Ah, so maybe that is my fault. Perhaps at issue is my lack of commitment and my failure to truly resolve myself to these new year things?
Very possible, but knowing it is true, regardless of the potential internal or external sources, I choose to make intentions rather than resolutions. Is that just a play on words? Am I just calling a car’s trunk a boot?
When I write my intentions, I do not think in terms of “things to do.” I write them as “things to be.” It’s a subtle difference but an important one.
I never write This year I am going to the gym. That is a vague resolution that misses the point. How many times do I need to go to the gym to get into shape? What level of gym activity to I need for said form? And what the hell does “getting in shape” even mean?
An intention is different. It reads like this: This year I intend to work on my fitness and health. But that seems even vaguer, one might note. In some ways, yes, but in the important ways, it works better for the goals. You see, I have not limited my goal of “fitness and health” to one to-do, aka the gym. Keeping that intention in mind, I can do many things to achieve it—the gym, a walk, eating right, sleeping right, drinking enough water. I don’t know if “going to the gym” will, alone, get me “in shape,” but with fitness and health intention, I have many more options and am much more likely to succeed. I can make small choices every day to work toward that goal.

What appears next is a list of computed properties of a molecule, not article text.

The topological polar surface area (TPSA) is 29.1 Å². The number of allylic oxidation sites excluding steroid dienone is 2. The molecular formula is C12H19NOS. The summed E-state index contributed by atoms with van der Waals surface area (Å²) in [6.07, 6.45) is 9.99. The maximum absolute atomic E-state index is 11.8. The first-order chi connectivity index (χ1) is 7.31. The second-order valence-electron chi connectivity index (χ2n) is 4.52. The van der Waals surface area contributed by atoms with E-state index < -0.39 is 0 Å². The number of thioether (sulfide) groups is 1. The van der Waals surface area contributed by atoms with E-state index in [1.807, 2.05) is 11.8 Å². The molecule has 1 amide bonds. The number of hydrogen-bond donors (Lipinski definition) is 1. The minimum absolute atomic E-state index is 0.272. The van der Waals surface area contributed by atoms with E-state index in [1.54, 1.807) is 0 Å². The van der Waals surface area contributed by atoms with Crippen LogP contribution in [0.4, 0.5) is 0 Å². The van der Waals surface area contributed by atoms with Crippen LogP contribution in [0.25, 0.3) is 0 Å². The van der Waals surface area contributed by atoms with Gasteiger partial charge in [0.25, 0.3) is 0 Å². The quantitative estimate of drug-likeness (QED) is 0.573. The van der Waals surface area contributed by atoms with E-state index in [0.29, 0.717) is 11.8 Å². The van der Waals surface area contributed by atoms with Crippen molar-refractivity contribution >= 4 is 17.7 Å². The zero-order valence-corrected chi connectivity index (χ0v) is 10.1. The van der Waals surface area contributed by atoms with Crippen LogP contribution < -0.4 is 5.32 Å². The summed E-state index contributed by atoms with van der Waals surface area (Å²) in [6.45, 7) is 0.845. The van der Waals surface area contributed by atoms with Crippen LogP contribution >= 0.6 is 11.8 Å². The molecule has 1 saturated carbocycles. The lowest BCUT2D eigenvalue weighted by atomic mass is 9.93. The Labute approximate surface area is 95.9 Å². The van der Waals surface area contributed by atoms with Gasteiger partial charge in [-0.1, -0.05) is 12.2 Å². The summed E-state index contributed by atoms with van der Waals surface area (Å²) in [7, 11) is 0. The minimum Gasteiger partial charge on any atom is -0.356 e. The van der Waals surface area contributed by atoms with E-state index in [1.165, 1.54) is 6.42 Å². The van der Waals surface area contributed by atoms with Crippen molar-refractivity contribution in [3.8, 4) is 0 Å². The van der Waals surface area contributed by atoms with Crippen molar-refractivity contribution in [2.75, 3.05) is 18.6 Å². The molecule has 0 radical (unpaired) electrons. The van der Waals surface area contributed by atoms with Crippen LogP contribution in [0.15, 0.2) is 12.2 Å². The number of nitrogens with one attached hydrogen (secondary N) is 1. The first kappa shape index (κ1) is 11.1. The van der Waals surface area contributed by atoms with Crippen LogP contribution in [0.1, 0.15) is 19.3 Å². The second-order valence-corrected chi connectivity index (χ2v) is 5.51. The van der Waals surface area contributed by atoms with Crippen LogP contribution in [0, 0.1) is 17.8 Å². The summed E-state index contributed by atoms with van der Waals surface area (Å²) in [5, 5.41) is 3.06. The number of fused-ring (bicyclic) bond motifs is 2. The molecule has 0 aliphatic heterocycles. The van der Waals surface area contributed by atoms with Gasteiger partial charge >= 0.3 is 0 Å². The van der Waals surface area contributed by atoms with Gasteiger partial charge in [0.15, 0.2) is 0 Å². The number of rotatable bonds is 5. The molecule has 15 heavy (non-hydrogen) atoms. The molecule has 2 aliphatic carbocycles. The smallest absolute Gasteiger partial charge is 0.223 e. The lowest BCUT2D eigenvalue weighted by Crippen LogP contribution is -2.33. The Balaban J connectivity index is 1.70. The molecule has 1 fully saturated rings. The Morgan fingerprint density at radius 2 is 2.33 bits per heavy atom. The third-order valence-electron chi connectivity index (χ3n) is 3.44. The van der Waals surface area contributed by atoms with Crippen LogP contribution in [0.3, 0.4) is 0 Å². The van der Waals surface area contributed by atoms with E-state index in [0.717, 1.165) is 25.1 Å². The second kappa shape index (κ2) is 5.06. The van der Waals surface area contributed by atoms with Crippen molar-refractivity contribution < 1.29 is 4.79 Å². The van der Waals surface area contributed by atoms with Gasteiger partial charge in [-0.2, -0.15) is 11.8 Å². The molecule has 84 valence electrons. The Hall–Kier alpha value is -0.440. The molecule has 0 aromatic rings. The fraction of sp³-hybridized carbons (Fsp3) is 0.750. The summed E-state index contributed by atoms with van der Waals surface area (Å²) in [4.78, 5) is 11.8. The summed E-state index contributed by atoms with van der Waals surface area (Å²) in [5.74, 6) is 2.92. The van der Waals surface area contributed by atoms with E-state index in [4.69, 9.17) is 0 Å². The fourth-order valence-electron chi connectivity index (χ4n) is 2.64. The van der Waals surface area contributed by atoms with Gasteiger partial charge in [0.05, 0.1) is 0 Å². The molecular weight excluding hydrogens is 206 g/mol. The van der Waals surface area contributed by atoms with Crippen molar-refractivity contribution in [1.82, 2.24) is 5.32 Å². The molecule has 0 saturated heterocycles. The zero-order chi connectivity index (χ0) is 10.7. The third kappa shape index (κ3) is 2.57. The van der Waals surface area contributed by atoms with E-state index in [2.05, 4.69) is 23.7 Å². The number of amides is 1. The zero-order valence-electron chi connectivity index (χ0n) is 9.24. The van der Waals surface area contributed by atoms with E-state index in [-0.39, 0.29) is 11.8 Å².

Here is another resolution. This year I will finish my novel X. So technically speaking, you’d have until December 31st to complete the book. The problem as I see it is, “finish novel X” and “finishing it well” can be two different things.
There are of course other issues. What if you discover a different, better story to write? Have you failed? What if to write the best novel X you need more than a year? What if the pressure to finish becomes a burden that sucks the joy out of writing it?
What I do know is that it is not your intention to simply finish novel X. You intend to write a great story, one you are proud of, and one a reader will enjoy.
The intention that you pen for your writing goals should be general enough to account for life and specific enough to hone in on the “thing” you see as the “challenge.”